Poor financial wellbeing costs UK businesses £1.6bn each year

Landmark research released today from pension and investment company, Aegon, reveals the impact of poor employee financial wellbeing on the UK economy.

Over four million days are taken off every year because of financial worries, while those who suffer at work say it can cost them up to two hours of output per day. This productivity hit costs businesses in the UK £1.6bn each year.

The report, the first of its kind, carried out in partnership with the Centre for Economics and Business Research, systematically explores and analyses financial wellbeing across UK employees and calculates the impact on workplace productivity.

The research shows workers worry more about money while at work than other key issues, such as family problems and health concerns. Younger workers are among the worst affected, despite many saying they’re doing everything they can to secure their long-term financial future. Smaller companies are also more susceptible to this problem.

Ronnie Taylor, Workplace Savings Director at Aegon, said: “Poor financial wellbeing is a huge issue impacting both employers and employees. We’ve uncovered significant evidence that it is damaging productivity in workplaces up and down the country.

“There is a need for businesses to understand more about this issue and urgently address its causes. This has been a long-term problem for employers, but our research shows that those who can focus on and address this issue are likely to reap significant benefits to their bottom line.”

The report analysed data from 2,000 UK employees across a range of industries, company sizes and job roles. As well as finding views on money concerns, the research calculated scores based on the financial wellbeing scale, first established by the US Consumer Financial Protection Bureau and adapted for the UK. This measure is based on a variety of factors, including respondents’ capacity to absorb a financial shock and their ability to make choices that allow them to enjoy life.

Those who had taken days off or experienced falls in productivity due to money worries also scored low on the financial wellbeing scale.

Younger workers and small businesses feel the pain, employees look for help 

While younger workers experienced the most money worries, and lowest financial wellbeing scores, they are the generation who feel they are doing the most to prepare for the future.

Just under half (46%) of people under the age of 35 say they are doing everything they can to secure their financial future, compared to just over a third (37%) of people aged over 55.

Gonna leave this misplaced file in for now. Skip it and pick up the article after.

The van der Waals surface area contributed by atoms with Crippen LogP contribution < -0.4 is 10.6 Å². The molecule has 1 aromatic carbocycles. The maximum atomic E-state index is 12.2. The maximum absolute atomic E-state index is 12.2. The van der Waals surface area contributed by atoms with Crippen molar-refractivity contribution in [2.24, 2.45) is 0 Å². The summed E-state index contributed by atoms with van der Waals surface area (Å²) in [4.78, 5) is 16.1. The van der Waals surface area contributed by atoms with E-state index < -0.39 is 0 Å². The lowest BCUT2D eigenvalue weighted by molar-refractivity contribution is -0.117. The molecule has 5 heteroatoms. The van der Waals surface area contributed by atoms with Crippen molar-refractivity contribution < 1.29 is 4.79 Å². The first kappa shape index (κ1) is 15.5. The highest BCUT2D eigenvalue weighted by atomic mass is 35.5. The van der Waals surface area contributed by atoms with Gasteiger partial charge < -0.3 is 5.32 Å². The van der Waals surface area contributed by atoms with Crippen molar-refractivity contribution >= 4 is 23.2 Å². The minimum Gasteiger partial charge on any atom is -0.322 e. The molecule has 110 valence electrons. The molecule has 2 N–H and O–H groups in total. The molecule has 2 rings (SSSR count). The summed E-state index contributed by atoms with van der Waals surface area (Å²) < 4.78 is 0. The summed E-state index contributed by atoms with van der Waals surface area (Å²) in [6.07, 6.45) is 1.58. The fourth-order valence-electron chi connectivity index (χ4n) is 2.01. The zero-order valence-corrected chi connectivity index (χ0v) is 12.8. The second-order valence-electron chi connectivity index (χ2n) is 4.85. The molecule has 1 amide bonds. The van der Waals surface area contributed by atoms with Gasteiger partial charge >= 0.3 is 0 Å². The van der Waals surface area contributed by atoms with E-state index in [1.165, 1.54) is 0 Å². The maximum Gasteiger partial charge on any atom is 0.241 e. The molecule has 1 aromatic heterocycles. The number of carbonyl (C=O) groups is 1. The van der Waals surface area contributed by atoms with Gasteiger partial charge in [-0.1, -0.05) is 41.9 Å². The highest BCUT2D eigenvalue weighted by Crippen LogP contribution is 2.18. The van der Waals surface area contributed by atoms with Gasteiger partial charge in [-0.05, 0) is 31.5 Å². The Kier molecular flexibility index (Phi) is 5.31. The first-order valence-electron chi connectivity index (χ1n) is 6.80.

Meanwhile, 43% of that group now feel they will never have everything they want in life due to financial constraints.

Smaller businesses were also hit. 34% of people working in small companies (fewer than 50 employees) agree they are only getting by financially compared to 28% in large companies (250+ employees).

This could reflect greater efforts made by larger employers to promote the financial well-being of their staff. The report shows that the employers that fall short on financial education are those with employees with the lowest financial wellbeing scores.

While 35% of employees feel they would benefit from receiving financial education, just one in seven are currently receiving this from their employer.

Separate research carried out by Aegon found 45% of employers feel they would be intruding in their employees’ lives if they approached them about their financial concerns, while nearly half feel it isn’t their placed to get involved. This is despite three in four employers saying their employees’ productivity has been impacted by money worries.

Ronnie Taylor added: “Employers need help when it comes to improving employee financial wellbeing. Many aren’t aware of what they can offer employees, while others simply don’t feel it’s their place. That needs to change. Our research shows employees both need and want some kind of financial support and highlights just what a difference it can make.”

These findings come as part of a wider campaign launched by Aegon which aims to tackle financial wellbeing in the workplace. To do this, Aegon is calling for:

  • An increase in awareness among employers of the Government’s £500 allowance for pensions advice for each employee
  • A shift in mindset so that financial wellbeing is viewed of equal importance as traditional physical and mental wellbeing
  • Greater support for employers to offer financial education for employees and better communicate the benefits they already provide
  • Effective tools for employees to plan their financial future with confidence driving positive financial wellbeing for today